More than a means of self-expression, more than performance art, and certainly more than mere entertainment, spoken word is a form of direct communication between artist and audience.
It can be joyous, it can be rough, it can be funny, it can be enlightening. Sometimes it can be uncomfortable or hard to hear. One thing spoken word is, always, is real.
Marquice Williams, who took over the reins of Savannah’s Spitfire Poetry Group after the 2011 passing of founder Clinton D. Powell, understands the power and the passion of spoken verse. With Powell as his mentor, Williams (who splits his Spitfire responsibilities with Joshua Davis) came to realize that writing and “spitting” poetry, be it simple or complex, is a way to free whatever beasts happen to live inside you.
Through the 21st Century Community Learning Center, Williams, 23, teaches the tension-release value of spoken word at Chatham area high schools.
This week finds Spitfire, along with the Savannah State University-based W.O.R.D. (Way of Real Discovery) bringing multiple spoken word events to the city. The Savannah Spoken Word Festival—begun in 2005 by Powell and his like-minded collaborators —is a poly-syllabic celebration of the ways, means and techniques of spreading the word. Or, to be precise, the words.
We met with Williams, and W.O.R.D. founder Jon M. Lattimore, 31, to get to the bottom of things.
What does this kind of creative expression do for a person?
Marquice Williams: This is therapy. The way I was taught by Clinton Powell when I first found spoken word poetry, when you write that poem you're letting out those emotions. And there are people who have went through the exact same thing that you went through, and how dare you walk around when you made it through? You've conquered that, and now there's other people out there who are going through the exact same thing, and they don't know what to do. Then you get up onstage and you let all of that out. You take yourself back to that place where you were when you were writing. And you give that same emotion, and you're able to change lives. You're able to change perceptions. You're able to bring people together.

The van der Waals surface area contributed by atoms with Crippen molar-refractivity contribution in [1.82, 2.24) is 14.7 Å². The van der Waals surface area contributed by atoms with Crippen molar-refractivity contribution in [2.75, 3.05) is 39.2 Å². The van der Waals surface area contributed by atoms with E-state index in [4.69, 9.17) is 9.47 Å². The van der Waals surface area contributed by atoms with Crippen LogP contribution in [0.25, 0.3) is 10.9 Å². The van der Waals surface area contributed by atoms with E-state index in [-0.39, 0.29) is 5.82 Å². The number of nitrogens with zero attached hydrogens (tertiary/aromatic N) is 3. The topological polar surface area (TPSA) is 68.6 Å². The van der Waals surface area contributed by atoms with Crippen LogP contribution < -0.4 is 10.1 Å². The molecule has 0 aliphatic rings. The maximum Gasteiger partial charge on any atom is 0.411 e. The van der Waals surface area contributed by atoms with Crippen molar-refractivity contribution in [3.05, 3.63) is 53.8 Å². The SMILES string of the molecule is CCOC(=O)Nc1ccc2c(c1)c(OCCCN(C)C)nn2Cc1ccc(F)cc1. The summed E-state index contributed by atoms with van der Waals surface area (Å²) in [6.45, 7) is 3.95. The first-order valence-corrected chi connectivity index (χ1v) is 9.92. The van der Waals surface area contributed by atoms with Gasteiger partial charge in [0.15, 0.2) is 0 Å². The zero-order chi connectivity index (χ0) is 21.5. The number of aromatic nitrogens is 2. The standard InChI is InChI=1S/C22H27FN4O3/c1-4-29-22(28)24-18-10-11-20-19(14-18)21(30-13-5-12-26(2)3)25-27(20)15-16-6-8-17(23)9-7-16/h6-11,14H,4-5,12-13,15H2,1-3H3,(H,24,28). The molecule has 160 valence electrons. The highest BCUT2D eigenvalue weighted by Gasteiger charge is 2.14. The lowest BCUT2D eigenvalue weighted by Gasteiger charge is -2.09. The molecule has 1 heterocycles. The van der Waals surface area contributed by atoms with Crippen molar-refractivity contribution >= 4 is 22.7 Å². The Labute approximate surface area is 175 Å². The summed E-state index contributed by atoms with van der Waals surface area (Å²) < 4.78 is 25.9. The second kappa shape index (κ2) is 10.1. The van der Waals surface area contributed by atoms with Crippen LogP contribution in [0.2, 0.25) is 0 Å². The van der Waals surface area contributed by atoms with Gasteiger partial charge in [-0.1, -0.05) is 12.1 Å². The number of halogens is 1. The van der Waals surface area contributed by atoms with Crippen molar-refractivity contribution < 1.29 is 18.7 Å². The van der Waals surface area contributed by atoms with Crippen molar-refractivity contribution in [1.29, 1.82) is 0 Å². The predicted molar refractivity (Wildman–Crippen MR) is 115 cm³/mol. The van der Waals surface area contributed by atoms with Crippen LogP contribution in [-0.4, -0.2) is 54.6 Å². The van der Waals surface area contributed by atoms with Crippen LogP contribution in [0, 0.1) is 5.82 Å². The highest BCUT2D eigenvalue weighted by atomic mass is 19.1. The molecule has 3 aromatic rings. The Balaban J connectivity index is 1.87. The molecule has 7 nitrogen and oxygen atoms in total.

Yes, but what does it do for you? There's a difference between just writing something down, and speaking it.
MW: It's therapy for you too! What's the point of writing something if it's never gonna be heard? Or read, or seen. Why do yourself the injustice? Your thoughts have power. Your thoughts have the opportunity to change lives, so why not give them the opportunity to do that?
They say the first journey is admitting it. Once you admit it, then the next journey is to learn and grow from it. And it’s also good for you to look back at your journals and you can see how you’ve grown as a person.
Jon Lattimore: If I want to get a message across to people, something I think they should know as far as my perspective on life, I think it's all about delivery. It's like when you want to talk to your children about morals and lessons in life, you put it in stories, like Aesop's Fables or whatever. That carries on through life. You put it in a manner in which it's exciting or great to listen to, and they'll catch the message. Better than just going rrrr, rrrr at 'em. It's all about how you approach. I had to learn that myself.
So if I go to schools to talk to youth about safe sex, let me put it in a poem. Give you a story about a girl and a guy, and the consequences that happened when they engaged in unsafe sex, or not waiting until it was the right time. And then it’ll explode in their minds. They’ve got the rhythm in their mind. They got the message through the poetry.